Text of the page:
McConnell's campaign recently released its own polling showing a more than 40 point lead over Bevin. But he is running as if scared, mindful of the tea party surprises these past two election cycles.
McConnell is already spending on TV ads, painting Bevin as a political opportunist.
"Bevins' company failed to pay taxes, then got a taxpayer bailout. Bailout Bevin, not a Kentucky conservative," blares one.
Another focuses on a Bevin resume that appeared to suggest he graduated from Massachusetts Institute of Technology when, in reality, he participated in a short MIT seminar program for which all recipients received a certificate.
"Newspapers say Bevin was dishonest about his resume -- claiming to graduate from prestigious MIT," this McConnell ad declares. "Not true."
Some see evidence of McConnell's caution in the Syria debate now front and center in Congress. Of the four top leaders in Congress, McConnell is alone in not supporting the president's call for military strikes: GOP House Speaker John Boehner, House Democratic leader Nancy Pelosi and Senate Majority Leader Harry Reid are all on record backing action.
McConnell issued a statement Tuesday saying he was still undecided.
"Congress and our constituents would all benefit from knowing more about what it is he thinks needs to be done — and can be accomplished — in Syria and the region," the GOP leader said after a White House meeting with the president.
McConnell aides say his caution has nothing to do with the campaign.
But Bevin is on record opposing military strikes against Syria, as is Paul -- and to take a position at odds with his primary rival and new ally would instantly make the Syria debate a campaign flashpoint.
Democrats were already on record promising to make McConnell a top 2014 target, even though Kentucky hasn't elected a Democrat to the Senate since Wendell Ford won his last six-year term in 1992.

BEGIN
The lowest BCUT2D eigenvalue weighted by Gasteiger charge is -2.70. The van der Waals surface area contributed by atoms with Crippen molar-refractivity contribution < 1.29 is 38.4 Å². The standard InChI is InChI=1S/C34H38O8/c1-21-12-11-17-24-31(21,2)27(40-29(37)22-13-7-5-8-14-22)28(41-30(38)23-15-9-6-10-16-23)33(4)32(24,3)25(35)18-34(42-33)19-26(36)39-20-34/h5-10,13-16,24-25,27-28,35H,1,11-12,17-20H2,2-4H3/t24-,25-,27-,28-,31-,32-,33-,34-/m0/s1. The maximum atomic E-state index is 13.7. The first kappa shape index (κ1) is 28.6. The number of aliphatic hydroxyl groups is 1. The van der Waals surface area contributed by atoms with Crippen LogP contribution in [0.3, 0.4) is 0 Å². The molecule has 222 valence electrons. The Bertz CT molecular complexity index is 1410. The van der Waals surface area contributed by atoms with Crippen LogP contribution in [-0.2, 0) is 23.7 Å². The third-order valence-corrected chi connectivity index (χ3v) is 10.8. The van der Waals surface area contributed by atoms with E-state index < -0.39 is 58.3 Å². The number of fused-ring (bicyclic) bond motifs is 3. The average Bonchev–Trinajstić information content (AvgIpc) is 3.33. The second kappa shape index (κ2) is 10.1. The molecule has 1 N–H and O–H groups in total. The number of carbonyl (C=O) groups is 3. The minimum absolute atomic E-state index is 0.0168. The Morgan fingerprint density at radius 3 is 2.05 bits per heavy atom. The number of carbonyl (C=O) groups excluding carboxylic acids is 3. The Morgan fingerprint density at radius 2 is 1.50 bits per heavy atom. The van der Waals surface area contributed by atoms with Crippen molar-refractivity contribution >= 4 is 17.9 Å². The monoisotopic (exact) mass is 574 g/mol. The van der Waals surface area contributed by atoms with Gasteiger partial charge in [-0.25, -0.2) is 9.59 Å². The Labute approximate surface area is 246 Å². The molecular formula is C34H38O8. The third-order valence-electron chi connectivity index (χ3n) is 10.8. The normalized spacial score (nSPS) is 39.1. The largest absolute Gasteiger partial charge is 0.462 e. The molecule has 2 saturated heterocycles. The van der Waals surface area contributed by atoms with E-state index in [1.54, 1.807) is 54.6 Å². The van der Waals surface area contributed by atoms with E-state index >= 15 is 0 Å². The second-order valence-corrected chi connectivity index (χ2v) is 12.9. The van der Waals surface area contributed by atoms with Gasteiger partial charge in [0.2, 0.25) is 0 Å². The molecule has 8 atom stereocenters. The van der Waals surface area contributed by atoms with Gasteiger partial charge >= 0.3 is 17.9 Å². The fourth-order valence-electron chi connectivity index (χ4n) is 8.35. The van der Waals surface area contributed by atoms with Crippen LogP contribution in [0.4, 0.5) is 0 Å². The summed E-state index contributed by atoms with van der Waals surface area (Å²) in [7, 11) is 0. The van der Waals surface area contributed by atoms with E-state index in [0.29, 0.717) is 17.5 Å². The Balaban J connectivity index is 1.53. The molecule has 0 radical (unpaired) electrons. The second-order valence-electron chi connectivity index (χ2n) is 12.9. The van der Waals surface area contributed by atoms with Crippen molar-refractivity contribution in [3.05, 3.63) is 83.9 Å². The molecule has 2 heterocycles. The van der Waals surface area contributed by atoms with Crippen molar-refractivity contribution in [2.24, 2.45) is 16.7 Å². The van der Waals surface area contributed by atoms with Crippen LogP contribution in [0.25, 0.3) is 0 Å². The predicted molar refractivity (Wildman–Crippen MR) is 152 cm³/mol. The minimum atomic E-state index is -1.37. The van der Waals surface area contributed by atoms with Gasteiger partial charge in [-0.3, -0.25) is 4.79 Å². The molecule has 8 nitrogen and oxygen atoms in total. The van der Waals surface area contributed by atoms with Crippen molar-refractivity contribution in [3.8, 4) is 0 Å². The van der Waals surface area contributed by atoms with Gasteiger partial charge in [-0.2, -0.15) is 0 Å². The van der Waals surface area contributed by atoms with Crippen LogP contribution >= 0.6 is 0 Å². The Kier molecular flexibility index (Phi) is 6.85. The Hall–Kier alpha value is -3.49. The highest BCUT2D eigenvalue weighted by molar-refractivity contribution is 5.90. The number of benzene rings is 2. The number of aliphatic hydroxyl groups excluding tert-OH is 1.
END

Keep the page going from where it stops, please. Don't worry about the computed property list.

Secretary of State Alison Grimes is well aware of the history, and using her early months of the campaign to try to make the case she would be no rubber stamp for Obama.
"We have had trouble in our state identifying with the national Democratic Party," Grimes said in an interview. "I will tell you I am running as a Kentuckian. ... I have my disagreements with the president."
Chief among them, she says, is an energy policy she called anti-coal. Grimes also favors changes to the health care law, but says it has many admirable pieces that should be kept.
She is campaigning, at least for now, as someone who expects McConnell to survive the primary challenge.
"It's about ending the disease of dysfunction that we have seen in Washington, D.C.," she says of her campaign. "And after nearly 30 years, Senator McConnell is at the center of it. He is to blame for the failed leadership."
McConnell's team labels Grimes as too liberal for the state and suggests the president's standing here would be a major drag.
But the incumbent himself prefers not to deliver direct blows, just yet, leaving that, for the most part, to his team and TV ads.
"I like a good campaign," McConnell said after the fair breakfast. "We are going to have a lot of fun."